Full Indie UK: Are the days of the mobile-only developer over?
Alistair Aitcheson on platform-agnosticism
It's never been so important to build your game for every device.
The advantages of positioning oneself as a solely mobile developer are arguably losing their power - certainly in 2013, with new platforms appearing all the time.
We've already had the launch of the Ouya, with GameStick and other micro-consoles set to appear soon. At the same time, the big daddies of the console market are gearing up for their major launches, with self-publishing initiatives on all three next-gen platforms.
Even small studios can get on these varied platforms by using cross-platform technologies such as Unity. Ignoring this engine - which seemingly exports to everything current and yet-to-come risks resulting in missed opportunities in the coming years.
But despite the potential of building a presence in every marketplace, does platform-agnostic development limit your studio's design opportunities?
Reaching new audiences
Building one game for multiple platforms isn't just about increasing the size of your audience. It's also about diversifying its nature.
PC and console gamers are passionate. They'll blog, chat on forums, make videos and follow press more actively than we expect mobile audiences to. This is the split between core and casual behaviour in action.
Building marketing momentum is difficult on mobile - a typically casual platform.
Enthusiastic early adopters on PC could give your game a publicity boost for a later mobile release. Indeed, micro-consoles may develop cult followings that become a fast-track to an enthusiast crowd.
However, simply being on all platforms isn't the same as making your mark on any of them. You still need some kind of killer attraction on at least one platform to make any traction at all.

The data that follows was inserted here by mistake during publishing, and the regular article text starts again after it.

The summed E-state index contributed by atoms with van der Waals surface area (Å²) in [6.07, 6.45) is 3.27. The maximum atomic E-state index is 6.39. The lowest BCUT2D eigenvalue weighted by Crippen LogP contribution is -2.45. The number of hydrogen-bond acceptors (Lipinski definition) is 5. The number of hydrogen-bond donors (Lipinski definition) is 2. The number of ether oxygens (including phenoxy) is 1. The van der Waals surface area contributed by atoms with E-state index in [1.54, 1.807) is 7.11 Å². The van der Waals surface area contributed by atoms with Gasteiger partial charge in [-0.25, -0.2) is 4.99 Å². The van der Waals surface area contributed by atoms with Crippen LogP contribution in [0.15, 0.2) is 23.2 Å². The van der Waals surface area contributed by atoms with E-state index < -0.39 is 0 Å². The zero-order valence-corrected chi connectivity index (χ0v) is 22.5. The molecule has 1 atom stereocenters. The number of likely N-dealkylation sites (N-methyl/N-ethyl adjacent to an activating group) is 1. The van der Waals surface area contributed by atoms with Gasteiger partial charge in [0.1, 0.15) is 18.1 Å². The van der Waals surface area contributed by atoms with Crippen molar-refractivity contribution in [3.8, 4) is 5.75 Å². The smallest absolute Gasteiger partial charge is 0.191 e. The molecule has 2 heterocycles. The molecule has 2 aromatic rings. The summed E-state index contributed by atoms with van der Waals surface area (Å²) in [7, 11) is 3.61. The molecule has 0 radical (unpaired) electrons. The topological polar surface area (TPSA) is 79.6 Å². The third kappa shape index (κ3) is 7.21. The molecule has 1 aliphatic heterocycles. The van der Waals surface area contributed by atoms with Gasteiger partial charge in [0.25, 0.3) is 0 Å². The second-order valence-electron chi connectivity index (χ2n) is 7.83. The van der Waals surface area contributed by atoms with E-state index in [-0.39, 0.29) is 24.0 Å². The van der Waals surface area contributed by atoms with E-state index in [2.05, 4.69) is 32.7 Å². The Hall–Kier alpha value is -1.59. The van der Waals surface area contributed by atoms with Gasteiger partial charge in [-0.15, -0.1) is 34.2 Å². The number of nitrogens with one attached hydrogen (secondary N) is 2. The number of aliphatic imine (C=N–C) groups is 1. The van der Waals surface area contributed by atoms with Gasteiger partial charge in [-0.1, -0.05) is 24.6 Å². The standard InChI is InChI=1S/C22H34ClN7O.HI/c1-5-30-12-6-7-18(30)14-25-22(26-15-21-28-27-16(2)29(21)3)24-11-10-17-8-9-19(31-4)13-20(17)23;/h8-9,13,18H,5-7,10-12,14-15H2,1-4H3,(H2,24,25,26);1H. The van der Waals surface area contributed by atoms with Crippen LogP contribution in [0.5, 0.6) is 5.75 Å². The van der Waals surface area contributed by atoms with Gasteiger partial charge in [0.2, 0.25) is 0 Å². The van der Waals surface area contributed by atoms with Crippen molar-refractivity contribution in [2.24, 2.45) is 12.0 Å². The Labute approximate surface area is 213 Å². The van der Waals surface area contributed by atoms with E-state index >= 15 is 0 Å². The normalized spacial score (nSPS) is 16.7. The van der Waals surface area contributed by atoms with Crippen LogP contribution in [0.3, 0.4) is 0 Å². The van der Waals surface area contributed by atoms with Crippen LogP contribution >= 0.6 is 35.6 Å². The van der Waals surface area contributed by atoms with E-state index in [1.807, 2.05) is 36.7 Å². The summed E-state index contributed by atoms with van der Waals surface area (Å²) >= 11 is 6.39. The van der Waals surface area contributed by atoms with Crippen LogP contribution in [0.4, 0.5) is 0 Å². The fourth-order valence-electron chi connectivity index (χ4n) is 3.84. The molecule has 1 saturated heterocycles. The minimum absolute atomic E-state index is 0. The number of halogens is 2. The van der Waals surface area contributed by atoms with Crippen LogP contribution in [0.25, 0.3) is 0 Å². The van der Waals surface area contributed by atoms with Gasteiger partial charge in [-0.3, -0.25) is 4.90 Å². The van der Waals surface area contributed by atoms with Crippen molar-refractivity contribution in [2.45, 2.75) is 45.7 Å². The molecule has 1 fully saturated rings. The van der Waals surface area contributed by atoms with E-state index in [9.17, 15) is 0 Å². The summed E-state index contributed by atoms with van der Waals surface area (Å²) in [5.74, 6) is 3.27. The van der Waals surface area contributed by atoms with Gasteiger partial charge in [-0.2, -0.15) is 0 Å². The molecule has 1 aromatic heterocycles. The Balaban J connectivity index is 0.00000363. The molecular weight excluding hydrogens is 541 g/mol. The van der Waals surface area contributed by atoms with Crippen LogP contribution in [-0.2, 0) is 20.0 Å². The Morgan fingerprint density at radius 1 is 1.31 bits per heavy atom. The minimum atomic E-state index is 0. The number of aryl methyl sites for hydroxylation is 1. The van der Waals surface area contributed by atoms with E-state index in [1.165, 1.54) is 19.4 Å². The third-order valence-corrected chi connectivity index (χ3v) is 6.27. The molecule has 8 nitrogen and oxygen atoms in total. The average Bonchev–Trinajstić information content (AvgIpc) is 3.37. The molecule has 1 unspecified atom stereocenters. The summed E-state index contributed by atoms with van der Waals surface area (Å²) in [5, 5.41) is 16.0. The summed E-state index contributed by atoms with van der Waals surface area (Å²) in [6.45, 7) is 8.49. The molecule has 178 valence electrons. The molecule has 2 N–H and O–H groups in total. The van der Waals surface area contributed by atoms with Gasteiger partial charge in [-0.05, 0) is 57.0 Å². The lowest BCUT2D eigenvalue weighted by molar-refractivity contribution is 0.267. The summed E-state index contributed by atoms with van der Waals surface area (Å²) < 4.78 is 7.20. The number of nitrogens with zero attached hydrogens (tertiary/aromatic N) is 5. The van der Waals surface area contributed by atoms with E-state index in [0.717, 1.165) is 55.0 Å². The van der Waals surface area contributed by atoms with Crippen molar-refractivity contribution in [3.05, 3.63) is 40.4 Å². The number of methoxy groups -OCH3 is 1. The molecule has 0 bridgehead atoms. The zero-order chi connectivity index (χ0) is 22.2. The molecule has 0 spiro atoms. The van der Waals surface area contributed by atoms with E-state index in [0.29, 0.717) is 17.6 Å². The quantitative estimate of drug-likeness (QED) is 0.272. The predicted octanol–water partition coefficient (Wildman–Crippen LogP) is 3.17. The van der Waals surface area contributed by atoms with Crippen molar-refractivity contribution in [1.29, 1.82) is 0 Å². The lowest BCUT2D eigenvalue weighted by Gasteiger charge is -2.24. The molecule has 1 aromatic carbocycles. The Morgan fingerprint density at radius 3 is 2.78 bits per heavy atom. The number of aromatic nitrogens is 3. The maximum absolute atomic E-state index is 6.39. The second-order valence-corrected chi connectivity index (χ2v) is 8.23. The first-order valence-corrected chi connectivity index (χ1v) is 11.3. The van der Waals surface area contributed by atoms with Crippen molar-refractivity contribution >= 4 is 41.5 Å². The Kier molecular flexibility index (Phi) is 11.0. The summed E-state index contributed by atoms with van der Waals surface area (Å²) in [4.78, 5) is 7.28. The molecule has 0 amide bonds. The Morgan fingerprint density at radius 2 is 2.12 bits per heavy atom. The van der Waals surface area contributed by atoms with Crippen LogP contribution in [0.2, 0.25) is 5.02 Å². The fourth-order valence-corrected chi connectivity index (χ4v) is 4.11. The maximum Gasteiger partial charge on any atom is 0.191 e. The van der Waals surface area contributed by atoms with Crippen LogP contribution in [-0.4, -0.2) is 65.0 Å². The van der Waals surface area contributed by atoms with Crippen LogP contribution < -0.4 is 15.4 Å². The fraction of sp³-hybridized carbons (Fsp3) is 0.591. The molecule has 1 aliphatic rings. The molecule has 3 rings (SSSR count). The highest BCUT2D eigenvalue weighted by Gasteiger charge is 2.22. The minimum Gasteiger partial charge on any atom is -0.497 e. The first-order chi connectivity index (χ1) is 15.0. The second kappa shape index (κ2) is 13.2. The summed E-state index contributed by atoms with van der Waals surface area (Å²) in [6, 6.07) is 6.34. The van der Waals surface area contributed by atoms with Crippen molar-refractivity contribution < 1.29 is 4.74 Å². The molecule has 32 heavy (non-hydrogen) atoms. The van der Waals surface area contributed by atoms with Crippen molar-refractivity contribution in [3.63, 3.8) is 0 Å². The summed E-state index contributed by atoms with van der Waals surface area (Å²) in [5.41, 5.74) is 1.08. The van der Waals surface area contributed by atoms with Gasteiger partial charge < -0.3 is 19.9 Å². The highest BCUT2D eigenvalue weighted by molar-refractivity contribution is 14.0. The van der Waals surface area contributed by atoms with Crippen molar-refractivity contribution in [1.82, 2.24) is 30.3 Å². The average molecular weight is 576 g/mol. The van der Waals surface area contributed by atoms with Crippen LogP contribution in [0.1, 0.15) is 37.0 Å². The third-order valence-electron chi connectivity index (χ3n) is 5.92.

Making a cross-device experience sing
So how do you find this best of both worlds? The biggest challenge is in creating great interfaces for both buttons and touch-screens, without compromising the complexity core gamers look for.
Point-and-click adventures and strategy games stand out as genres where touch and mouse control go hand-in-hand, but where a controller could be awkward.
Controller-based games are often tough to translate to mobile without a virtual D-pad. Gestures and multi-touch will translate neither to controller nor mouse.
However, the key to success among all input types isn't simplification. One-touch games, for example, should be compatible with every input system, but often fail to grab the hearts of core gamers due to their simplistic appearance.
An exception to the rule would be Super Hexagon, popular both on PC and on mobile. The game, while remarkably accessible, is ruthlessly difficult and frantically paced, attracting a hardcore competitive mentality.
What's more, its creator Terry Cavanagh had already built up credibility with the PC audience from core platformer VVVVVV. This meant his releasing an iOS game on PC was met with a level of trust that most mobile developers would not receive.